You can argue by providing examples supporting your case. Alternatively, you can argue by appealing to more general principles.
For example, in arguing that "exposing public fields is bad," you could say:
By-principle: "It breaks abstraction and encapsulation."
By-example: "This untrusted plugin could set field m_foo to value 4 and cause a null-reference exception on line 16 of file widget.cs".
|By example||By principle|
|When it's good||Sometimes an example / counter-example can clearly illustrate a problem in an undeniable way. (example)||Can rapidly prune the decision tree and avoid wasting time in overly specific discussions that would ultimately lead to a dead-end.|
|Abstraction level||low - uses specific data points||high - uses generalizations|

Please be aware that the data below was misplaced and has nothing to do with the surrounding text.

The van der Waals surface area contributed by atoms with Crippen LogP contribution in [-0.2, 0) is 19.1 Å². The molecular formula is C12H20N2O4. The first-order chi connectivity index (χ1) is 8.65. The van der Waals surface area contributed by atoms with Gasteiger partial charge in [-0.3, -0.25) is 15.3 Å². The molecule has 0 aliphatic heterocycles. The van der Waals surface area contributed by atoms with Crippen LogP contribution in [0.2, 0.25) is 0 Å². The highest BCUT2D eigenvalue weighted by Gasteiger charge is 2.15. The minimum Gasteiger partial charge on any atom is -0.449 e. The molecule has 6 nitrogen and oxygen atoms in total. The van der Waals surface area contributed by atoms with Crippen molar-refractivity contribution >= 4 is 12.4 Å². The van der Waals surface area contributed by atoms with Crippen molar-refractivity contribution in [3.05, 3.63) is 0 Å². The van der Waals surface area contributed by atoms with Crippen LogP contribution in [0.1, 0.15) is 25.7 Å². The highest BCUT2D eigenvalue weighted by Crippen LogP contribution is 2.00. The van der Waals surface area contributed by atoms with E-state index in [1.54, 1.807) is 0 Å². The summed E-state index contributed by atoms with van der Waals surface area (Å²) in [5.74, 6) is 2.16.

|When it's bad||This puts a burden on coming up with the "killer example", which you may not be able to do until it's too late. You can waste a lot of time trying to come up with specific examples. The inability to come up with a specific killer example can lead to a false sense of security. (Just because I can't find a bug in your code does not mean it's bug-free.)||Principles may be more subjective and may be more complicated to process.
Principles can be easily misapplied. (eg, "My principle is that our code should never crash; therefore I'm going to explicitly put null checks before every pointer access").
|Myers-Briggs of target audience||S (sensory)||N (intuitive)|